Arcadia Works to Develop Land Acknowledgement Statement to Recognize Perseverance of Lenape People
McCreery, Dr. Loury, DePaul, Dr. Guertin-Martin, Dr. McNeil, Day
Last summer, a group of Arcadia University faculty and staff attended the National Conference on Race and Ethnicity, where presenters paid homage to the Indigenous groups from their respective areas and offered workshops on Indigenous pedagogy in higher education. This resulted in Dr. Doreen Loury, assistant professor of Sociology/Anthropology/Criminal Justice and director of the Pan African Studies Program, and Dr. Favian Guertin-Martin, associate professor of Criminology and Criminal Justice and director of the Criminal Justice Program, asking Faculty Senate to create a task force to write a land acknowledgement statement and develop ways to educate the University community on the Lenape Peoples and other Indigenous communities.
“The purpose of the land acknowledgement statement is to show respect and allow us an opportunity to honor the Lenape Peoples as the original caretakers of land,” said Dr. Guertin-Martin. “A land acknowledgement statement serves as a reminder of the Lenape Peoples, and recognize their resilience in the face of genocide, forced relocation, and other social ills associated with colonialism such as the use of Indian Boarding Schools. In a way, it guarantees that this university community does not forget about the Lenape People.”
Dr. Guertin-Martin also noted that land acknowledgement statements have been used for centuries among indigenous communities. However, it wasn’t until recently that non-indigenous individuals have been using these statements to recognize Indigenous people as the original occupants of the land.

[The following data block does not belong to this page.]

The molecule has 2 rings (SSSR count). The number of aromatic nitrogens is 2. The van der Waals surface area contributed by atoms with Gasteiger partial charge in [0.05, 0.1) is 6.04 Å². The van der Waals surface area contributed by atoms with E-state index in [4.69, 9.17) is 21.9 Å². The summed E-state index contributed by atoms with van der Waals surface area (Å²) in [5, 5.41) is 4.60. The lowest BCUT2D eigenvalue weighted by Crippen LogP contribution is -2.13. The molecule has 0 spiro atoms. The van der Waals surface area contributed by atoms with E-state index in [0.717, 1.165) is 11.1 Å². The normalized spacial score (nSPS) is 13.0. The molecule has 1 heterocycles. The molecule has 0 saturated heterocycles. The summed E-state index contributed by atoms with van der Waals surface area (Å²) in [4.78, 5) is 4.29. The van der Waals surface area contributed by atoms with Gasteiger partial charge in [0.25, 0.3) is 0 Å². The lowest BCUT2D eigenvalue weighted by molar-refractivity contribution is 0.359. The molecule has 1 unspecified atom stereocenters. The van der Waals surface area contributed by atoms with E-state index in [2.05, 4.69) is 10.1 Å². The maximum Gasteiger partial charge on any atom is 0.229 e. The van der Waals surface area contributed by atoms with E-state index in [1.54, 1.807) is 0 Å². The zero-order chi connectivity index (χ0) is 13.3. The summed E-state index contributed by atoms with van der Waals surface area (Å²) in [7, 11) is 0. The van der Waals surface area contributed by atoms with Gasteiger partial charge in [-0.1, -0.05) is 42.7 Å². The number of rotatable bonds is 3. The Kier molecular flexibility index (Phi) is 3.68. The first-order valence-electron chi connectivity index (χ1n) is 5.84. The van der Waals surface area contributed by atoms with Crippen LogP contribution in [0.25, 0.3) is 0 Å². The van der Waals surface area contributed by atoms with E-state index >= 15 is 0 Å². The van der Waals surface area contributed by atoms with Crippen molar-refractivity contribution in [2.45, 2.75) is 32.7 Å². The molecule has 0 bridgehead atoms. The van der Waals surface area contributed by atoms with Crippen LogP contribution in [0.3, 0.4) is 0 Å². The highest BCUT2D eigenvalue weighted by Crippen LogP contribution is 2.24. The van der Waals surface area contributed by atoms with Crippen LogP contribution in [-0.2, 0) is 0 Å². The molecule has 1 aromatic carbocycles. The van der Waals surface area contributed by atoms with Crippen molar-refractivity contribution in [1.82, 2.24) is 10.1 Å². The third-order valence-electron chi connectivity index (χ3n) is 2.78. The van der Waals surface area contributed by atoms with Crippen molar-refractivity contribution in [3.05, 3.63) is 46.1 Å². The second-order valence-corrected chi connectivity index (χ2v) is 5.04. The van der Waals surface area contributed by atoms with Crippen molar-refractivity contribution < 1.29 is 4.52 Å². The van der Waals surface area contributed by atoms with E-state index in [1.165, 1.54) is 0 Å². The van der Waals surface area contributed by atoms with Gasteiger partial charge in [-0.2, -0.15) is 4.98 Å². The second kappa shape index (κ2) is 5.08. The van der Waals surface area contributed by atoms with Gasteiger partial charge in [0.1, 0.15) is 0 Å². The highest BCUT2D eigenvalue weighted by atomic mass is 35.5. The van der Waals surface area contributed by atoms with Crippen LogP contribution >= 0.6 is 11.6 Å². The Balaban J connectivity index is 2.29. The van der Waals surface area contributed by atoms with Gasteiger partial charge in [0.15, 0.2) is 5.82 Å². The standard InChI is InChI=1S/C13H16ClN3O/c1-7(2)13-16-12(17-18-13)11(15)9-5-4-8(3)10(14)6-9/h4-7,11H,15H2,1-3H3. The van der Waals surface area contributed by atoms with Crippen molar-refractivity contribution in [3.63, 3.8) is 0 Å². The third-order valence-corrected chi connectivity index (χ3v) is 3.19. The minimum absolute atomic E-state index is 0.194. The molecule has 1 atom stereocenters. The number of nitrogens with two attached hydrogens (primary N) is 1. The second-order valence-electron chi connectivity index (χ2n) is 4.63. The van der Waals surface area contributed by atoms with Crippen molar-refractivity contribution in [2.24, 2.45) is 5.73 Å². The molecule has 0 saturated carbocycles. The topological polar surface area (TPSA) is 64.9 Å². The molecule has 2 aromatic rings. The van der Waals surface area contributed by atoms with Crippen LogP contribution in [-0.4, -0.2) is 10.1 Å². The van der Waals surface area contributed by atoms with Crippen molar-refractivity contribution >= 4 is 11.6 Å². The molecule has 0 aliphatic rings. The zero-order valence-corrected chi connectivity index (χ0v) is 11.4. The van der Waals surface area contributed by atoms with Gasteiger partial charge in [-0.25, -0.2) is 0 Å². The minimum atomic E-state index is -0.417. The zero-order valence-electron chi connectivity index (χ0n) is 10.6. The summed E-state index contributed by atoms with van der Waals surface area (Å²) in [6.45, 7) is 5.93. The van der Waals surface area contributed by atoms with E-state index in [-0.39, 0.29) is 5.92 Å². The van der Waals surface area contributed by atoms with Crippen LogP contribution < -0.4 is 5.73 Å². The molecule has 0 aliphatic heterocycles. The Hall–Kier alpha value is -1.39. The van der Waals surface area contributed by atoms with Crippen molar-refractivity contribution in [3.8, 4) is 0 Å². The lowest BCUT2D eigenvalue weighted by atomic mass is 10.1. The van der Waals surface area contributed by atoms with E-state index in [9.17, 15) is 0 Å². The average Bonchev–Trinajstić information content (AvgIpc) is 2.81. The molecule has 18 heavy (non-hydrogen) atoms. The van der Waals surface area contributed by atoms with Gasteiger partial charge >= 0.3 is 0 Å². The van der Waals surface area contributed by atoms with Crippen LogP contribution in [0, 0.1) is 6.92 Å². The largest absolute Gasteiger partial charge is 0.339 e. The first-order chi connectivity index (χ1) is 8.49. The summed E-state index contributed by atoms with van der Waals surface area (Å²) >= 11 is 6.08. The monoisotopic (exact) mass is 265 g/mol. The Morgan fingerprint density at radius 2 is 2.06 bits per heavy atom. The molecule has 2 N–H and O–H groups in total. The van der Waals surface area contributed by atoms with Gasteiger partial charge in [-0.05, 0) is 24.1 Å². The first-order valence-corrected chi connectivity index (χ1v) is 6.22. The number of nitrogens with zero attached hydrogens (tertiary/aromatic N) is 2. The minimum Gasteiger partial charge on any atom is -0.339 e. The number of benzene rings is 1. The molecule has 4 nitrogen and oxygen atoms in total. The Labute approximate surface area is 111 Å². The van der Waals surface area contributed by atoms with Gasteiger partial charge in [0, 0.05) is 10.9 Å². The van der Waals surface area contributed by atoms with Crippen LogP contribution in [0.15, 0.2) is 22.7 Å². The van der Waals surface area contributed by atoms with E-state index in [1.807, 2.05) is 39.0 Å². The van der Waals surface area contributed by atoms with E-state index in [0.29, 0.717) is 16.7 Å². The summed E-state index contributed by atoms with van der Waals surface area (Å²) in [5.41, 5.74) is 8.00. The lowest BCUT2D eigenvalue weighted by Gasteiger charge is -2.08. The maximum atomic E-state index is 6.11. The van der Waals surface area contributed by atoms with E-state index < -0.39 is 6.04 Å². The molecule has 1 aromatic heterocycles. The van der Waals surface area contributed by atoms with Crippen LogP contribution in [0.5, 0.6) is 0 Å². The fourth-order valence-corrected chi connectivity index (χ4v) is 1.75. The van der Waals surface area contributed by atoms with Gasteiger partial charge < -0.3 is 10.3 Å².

The statement’s original draft was written by Dr. Kevin Revier, assistant professor of Criminology and Criminal Justice, and Dr. Guertin-Martin. Task force members who helped to provide feedback and edit the statement include Dr. Loury; Dr. Angela McNeil, assistant vice president of Access, Equity, Diversity, and Inclusion; Dr. Marc Brasof, associate professor of Education; Dr. Kate Bonin, associate professor of Modern Languages and Culture; Allyson McCreery MA, program coordinator for IPCR; and Monica Day, adjunct professor and liaison for the Center for Teaching, Learning, and Mentoring.
On Sept. 30, Adam Waterbear DePaul, Tribal Council Member of the Lenape Nation of Pennsylvania, visited Dr. Katherine Moore’s Cross-Cultural Psychology class to provide an Indigenous perspective on the topic. After DePaul’s lecture, he lunched with students and provided feedback on the Land Acknowledgement Statement that is being drafted by a group of faculty and staff, and to discuss the rich history of the Lenape peoples.
The statement will be sent to the Faculty Senate for approval at the next open meeting and may require a vote by the entire faculty if it were to be added to the faculty handbook. Once approved, it will be shared with the entire University community.